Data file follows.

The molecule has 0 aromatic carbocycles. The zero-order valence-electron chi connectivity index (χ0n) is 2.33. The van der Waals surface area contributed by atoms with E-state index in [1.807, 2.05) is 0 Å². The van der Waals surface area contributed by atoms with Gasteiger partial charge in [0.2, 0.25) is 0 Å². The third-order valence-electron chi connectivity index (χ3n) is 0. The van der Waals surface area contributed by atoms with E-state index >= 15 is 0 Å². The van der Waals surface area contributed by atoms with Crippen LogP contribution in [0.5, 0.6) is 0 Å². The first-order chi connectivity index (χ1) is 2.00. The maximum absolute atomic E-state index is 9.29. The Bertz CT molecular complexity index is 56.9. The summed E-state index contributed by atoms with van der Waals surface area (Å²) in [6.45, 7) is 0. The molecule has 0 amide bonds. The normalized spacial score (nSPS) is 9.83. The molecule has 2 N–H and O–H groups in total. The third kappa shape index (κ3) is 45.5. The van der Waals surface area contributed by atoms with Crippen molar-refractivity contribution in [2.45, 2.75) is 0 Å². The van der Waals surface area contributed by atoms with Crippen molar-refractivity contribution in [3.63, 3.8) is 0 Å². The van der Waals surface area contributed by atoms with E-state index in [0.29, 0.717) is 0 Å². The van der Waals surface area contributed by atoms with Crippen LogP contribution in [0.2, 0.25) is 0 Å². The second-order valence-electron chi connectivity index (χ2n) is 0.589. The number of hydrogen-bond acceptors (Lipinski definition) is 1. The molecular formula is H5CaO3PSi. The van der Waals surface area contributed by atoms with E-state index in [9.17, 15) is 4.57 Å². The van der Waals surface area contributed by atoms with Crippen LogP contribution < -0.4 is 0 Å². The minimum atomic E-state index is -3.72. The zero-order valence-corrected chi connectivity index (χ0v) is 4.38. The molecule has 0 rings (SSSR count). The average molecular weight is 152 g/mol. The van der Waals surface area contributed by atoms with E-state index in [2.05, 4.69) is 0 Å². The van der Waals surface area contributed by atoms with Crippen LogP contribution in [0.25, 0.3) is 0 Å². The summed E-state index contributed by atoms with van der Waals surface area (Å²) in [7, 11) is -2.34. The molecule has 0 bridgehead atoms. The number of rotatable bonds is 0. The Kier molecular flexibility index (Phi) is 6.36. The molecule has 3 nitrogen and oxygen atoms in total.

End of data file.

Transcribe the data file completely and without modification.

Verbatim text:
The molecule has 0 aromatic carbocycles. The zero-order valence-electron chi connectivity index (χ0n) is 2.33. The van der Waals surface area contributed by atoms with E-state index in [1.807, 2.05) is 0 Å². The van der Waals surface area contributed by atoms with Gasteiger partial charge in [0.2, 0.25) is 0 Å². The third-order valence-electron chi connectivity index (χ3n) is 0. The van der Waals surface area contributed by atoms with E-state index >= 15 is 0 Å². The van der Waals surface area contributed by atoms with Crippen LogP contribution in [0.5, 0.6) is 0 Å². The first-order chi connectivity index (χ1) is 2.00. The maximum absolute atomic E-state index is 9.29. The Bertz CT molecular complexity index is 56.9. The summed E-state index contributed by atoms with van der Waals surface area (Å²) in [6.45, 7) is 0. The molecule has 0 amide bonds. The normalized spacial score (nSPS) is 9.83. The molecule has 2 N–H and O–H groups in total. The third kappa shape index (κ3) is 45.5. The van der Waals surface area contributed by atoms with Crippen molar-refractivity contribution in [2.45, 2.75) is 0 Å². The van der Waals surface area contributed by atoms with Crippen molar-refractivity contribution in [3.63, 3.8) is 0 Å². The van der Waals surface area contributed by atoms with E-state index in [0.29, 0.717) is 0 Å². The van der Waals surface area contributed by atoms with Crippen LogP contribution in [0.2, 0.25) is 0 Å². The second-order valence-electron chi connectivity index (χ2n) is 0.589. The number of hydrogen-bond acceptors (Lipinski definition) is 1. The molecular formula is H5CaO3PSi. The van der Waals surface area contributed by atoms with E-state index in [9.17, 15) is 4.57 Å². The van der Waals surface area contributed by atoms with Crippen LogP contribution < -0.4 is 0 Å². The minimum atomic E-state index is -3.72. The zero-order valence-corrected chi connectivity index (χ0v) is 4.38. The molecule has 0 rings (SSSR count). The average molecular weight is 152 g/mol. The van der Waals surface area contributed by atoms with E-state index in [2.05, 4.69) is 0 Å². The van der Waals surface area contributed by atoms with Crippen LogP contribution in [0.25, 0.3) is 0 Å². The summed E-state index contributed by atoms with van der Waals surface area (Å²) in [7, 11) is -2.34. The molecule has 0 bridgehead atoms. The number of rotatable bonds is 0. The Kier molecular flexibility index (Phi) is 6.36. The molecule has 3 nitrogen and oxygen atoms in total.